Category Time Driver Vehicle Event
Current Grand Prix Circuit: 4.304 km (2015–present)
Formula One 1:18.741 Valtteri Bottas Mercedes AMG F1 W09 EQ Power+ 2018 Mexican Grand Prix
LMP1 1:25.730[10] Brendon Hartley Porsche 919 Hybrid 2017 6 Hours of Mexico
Formula V8 1:32.144[11] Matevos Isaakyan Dallara T12 2017 Mexico City Formula V8 3.5 round
LMP2 1:33.670[10] Bruno Senna Oreca 07 2017 6 Hours of Mexico
LM GTE 1:40.212[10] Sam Bird Ferrari 488 GTE 2017 6 Hours of Mexico
GT3 1:43.593[12] Thomas Preining Porsche 911 GT3 Cup (Type 991 II) 2018 2nd Mexico City Porsche Supercup round
Formula 4 1:46.087[13] Moisés de la Vara Mygale M14-F4 2017 1st Mexico City NACAM F4 round
Extended Formula E Circuit: 2.606 km (2020–present)
Formula E 1:10.520 Alexander Sims BMW iFE.20 2020 Mexico City ePrix
Jaguar I-Pace eTrophy 1:25.045[14] Cacá Bueno Jaguar I-Pace eTrophy (racecar) 2020 Mexico City Jaguar I-Pace eTrophy round
Original Formula E Circuit: 2.093 km (2016-2019)
Formula E 1:01.112 Pascal Wehrlein Mahindra M5Electro 2019 Mexico City ePrix
Jaguar I-Pace eTrophy 1:15.516[15] Bryan Sellers Jaguar I-Pace eTrophy (racecar) 2019 Mexico City Jaguar I-Pace eTrophy round
Modified Grand Prix Circuit: 4.421 km (1986-2014)
Formula One 1:16.788 Nigel Mansell Williams FW14 1991 Mexican Grand Prix
Group C 1:21.611 Michael Schumacher Mercedes-Benz C291 1991 430 km of Mexico City
C2 1:31.929[16] Chris Hodgetts Spice SE87C 1989 480 km of Mexico
Champ Car/A1 GP Grand Prix Circuit (Modified Grand Prix Circuit with chicane): 4.463 km (2006–2008)
A1 GP 1:21.417 Oliver Jarvis Lola B05/52 2007–08 A1 Grand Prix of Nations, Mexico
Champ Car 1:24.713 Robert Doornbos Panoz DP01 2007 Gran Premio Tecate
CART/Champ Car Grand Prix Circuit (Modified Grand Prix Circuit with Foro Sol): 4.484 km (2002–2005)
CART 1:27.248 Shinji Nakano Lola B2/00 2002 Gran Premio Telmex-Gigante
Champ Car 1:28.479 Justin Wilson Lola B2/00 2005 Gran Premio Telmex/Tecate
Daytona Prototype 1:45.331[17] Max Angelelli Riley Mk XI 2005 Mexico City 250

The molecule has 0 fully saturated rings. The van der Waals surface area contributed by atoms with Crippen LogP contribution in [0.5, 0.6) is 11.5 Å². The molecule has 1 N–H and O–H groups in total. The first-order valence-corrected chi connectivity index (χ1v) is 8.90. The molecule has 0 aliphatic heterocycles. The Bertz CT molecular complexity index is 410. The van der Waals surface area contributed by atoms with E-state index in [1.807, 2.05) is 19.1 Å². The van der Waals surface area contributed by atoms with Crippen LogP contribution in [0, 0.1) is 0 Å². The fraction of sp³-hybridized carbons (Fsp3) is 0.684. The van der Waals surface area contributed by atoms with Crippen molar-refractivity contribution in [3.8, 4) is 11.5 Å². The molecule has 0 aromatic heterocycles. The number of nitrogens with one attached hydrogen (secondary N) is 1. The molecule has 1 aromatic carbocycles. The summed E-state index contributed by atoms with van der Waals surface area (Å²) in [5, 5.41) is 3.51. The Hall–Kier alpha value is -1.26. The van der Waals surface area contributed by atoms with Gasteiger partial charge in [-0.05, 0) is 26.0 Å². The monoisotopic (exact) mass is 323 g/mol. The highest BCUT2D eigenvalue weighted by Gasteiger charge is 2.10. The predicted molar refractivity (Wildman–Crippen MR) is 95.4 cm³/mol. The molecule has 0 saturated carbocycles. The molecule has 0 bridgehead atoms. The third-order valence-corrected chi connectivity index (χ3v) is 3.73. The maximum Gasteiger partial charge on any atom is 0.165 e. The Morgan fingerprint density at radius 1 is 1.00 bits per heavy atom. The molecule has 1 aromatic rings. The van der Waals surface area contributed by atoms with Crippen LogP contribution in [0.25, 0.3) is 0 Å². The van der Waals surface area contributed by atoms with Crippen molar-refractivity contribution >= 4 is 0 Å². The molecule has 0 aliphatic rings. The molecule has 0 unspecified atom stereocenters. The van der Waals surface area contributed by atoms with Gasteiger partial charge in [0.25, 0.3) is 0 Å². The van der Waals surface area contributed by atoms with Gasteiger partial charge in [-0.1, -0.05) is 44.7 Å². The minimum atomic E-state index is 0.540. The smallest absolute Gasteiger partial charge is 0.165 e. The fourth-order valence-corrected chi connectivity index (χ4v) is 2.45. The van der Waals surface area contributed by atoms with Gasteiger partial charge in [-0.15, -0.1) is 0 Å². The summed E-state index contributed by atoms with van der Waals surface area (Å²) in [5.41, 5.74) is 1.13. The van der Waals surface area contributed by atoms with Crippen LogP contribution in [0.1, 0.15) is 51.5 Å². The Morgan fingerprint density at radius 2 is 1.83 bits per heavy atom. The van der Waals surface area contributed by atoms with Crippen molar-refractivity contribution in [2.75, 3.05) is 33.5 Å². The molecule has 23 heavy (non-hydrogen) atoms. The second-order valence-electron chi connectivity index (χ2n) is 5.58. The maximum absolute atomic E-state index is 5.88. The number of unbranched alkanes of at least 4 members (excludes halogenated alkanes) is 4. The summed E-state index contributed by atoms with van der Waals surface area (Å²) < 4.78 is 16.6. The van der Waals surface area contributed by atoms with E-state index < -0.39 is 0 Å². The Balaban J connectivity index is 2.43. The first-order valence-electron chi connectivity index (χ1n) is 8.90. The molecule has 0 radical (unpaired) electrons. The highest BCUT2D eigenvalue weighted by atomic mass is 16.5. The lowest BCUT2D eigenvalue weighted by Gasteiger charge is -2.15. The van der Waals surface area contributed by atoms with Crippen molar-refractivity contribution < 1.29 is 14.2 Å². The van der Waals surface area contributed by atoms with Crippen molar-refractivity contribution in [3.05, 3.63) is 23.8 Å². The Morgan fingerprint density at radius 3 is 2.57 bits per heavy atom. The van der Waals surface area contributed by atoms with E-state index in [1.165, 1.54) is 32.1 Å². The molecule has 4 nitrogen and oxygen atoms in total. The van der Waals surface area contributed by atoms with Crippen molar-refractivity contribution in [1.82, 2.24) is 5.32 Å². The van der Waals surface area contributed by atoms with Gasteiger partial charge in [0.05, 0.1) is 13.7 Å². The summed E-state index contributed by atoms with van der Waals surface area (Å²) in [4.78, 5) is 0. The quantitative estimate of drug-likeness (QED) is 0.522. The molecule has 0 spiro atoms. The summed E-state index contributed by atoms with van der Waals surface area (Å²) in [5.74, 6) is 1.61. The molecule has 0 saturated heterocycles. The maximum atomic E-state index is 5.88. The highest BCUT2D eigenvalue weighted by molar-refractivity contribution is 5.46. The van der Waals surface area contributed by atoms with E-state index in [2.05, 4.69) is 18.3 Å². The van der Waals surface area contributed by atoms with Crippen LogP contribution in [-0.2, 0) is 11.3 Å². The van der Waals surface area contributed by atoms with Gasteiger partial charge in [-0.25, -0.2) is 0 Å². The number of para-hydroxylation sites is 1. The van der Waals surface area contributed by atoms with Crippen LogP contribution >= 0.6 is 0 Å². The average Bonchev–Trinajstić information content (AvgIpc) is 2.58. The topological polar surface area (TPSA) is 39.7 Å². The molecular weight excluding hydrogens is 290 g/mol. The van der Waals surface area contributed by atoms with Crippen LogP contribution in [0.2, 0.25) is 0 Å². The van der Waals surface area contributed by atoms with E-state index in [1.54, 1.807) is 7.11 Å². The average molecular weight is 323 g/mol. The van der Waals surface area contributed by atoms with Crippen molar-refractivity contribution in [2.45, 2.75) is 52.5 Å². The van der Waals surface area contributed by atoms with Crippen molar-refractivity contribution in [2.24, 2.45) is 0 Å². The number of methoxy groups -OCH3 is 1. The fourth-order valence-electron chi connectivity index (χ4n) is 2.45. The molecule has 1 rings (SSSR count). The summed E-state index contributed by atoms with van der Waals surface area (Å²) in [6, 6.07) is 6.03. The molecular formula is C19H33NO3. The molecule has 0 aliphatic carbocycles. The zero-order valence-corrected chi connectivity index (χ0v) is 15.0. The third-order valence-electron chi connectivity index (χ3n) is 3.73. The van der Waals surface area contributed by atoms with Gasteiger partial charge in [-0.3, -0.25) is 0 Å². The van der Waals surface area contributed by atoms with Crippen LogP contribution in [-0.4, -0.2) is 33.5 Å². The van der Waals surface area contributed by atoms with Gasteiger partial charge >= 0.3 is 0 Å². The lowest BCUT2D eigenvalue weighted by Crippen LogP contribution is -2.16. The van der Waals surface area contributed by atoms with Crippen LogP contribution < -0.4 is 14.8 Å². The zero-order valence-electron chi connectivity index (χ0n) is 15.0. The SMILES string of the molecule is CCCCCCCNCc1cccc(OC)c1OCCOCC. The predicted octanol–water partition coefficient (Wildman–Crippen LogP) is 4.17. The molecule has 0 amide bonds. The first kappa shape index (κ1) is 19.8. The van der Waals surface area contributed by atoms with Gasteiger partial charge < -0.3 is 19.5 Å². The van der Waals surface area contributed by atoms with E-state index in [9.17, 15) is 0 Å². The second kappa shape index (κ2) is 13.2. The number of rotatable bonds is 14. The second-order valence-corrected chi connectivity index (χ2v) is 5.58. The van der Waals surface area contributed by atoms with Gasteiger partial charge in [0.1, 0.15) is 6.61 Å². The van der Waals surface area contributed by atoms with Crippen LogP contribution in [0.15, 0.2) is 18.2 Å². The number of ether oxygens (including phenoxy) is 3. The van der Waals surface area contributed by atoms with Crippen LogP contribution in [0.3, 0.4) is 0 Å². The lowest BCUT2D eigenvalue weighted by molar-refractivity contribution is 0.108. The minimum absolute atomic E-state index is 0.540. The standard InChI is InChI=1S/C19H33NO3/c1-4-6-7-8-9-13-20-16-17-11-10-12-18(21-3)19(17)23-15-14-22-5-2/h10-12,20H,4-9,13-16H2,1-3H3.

Grand Touring 1:54.099[17] Bill Auberlen BMW M3 (E46) GTR 2005 Mexico City 250
NASCAR Circuit: 4.052 km (2005-2014)
Daytona Prototype 1:20.521[18] Alex Gurney Riley Mk XX 2008 Mexico City 250
NASCAR Nationwide Series 1:27.458 Scott Pruett Dodge Charger NASCAR 2007 Telcel-Motorola Mexico 200
Original Grand Prix Circuit: 5.000 km (1959-1985)
Formula One 1:43.050 Jacky Ickx Brabham BT26A 1969 Mexican Grand Prix

The baseball stadium

The Autódromo includes a baseball stadium inside turn 14 (Peraltada). The stadium, called Foro Sol, was home to the Diablos Rojos del México and also hosts music concerts. Some of the artists who played there include Iron Maiden, Paul McCartney, Metallica, Pink Floyd, Santana, The Rolling Stones, Madonna, Stone Temple Pilots, Nine Inch Nails, U2, and Radiohead.


  1. ^ a b c d "FORMULA 1 GRAN PREMIO DE MÉXICO 2015". Archived from the original on 15 October 2015. Retrieved 10 October 2015.
  2. ^ "México tendrá gran premio ya para 2013". Retrieved 30 May 2012.
  3. ^ "2014 Calendar draft has 21 races including Mexico". Retrieved 5 September 2013.
  4. ^ "World Motor Sport Council 2014 - Doha". FIA. 3 December 2014. Archived from the original on 19 March 2015. Retrieved 22 December 2014.
  5. ^ "TRAVEL - EDC Mexico 2018". Retrieved 13 February 2018.
  6. ^ "Mexican circuit designed by a student will be examination for Mercedes". The Guardian. 26 October 2019. Retrieved 27 October 2019.
  7. ^ Holding, Joe (7 April 2021). "High-downforce tracks vs power tracks in F1 – differences explained". Autosport. Retrieved 7 April 2021.
  8. ^ "Mexico names final corner after Nigel Mansell". Retrieved 13 February 2018.
  9. ^ "Adrian Fernandez has corner named after him in Mexico City". Retrieved 13 February 2018.
  10. ^ a b c "2017 6 Hours of Mexico Final Classification By Class" (PDF). Retrieved 15 March 2021.
  11. ^ "2017 World Series Formula V8 3.5 Mexico City Session Facts". Retrieved 15 March 2021.
  12. ^ "2018 FORMULA 1 GRAN PREMIO DE MEXICO, Mexico City (Rounds 9+10)". Retrieved 15 March 2021.
  13. ^ "F4 Nacam Championship 6 Hours of Mexico Race 2 (26' +1 lap) Final Classification" (PDF). Retrieved 17 May 2021.
  14. ^ "Jaguar I-PACE eTROPHY Series Round 3 - Mexico City ePrix Race (25' +1 Lap) Final Classification". Retrieved 13 May 2021.
  15. ^ "Jaguar I-PACE eTROPHY Series Round 2 - Mexico City ePrix Race (25' +1 Lap) Final Classification". Retrieved 13 May 2021.
  16. ^ "World Sports Prototype Championship Mexico 1989". Retrieved 17 May 2021.
  17. ^ a b "250 mile Mexico 2005". Retrieved 17 May 2021.
  18. ^ "250 mile Mexico 2008". Retrieved 17 May 2021.

External links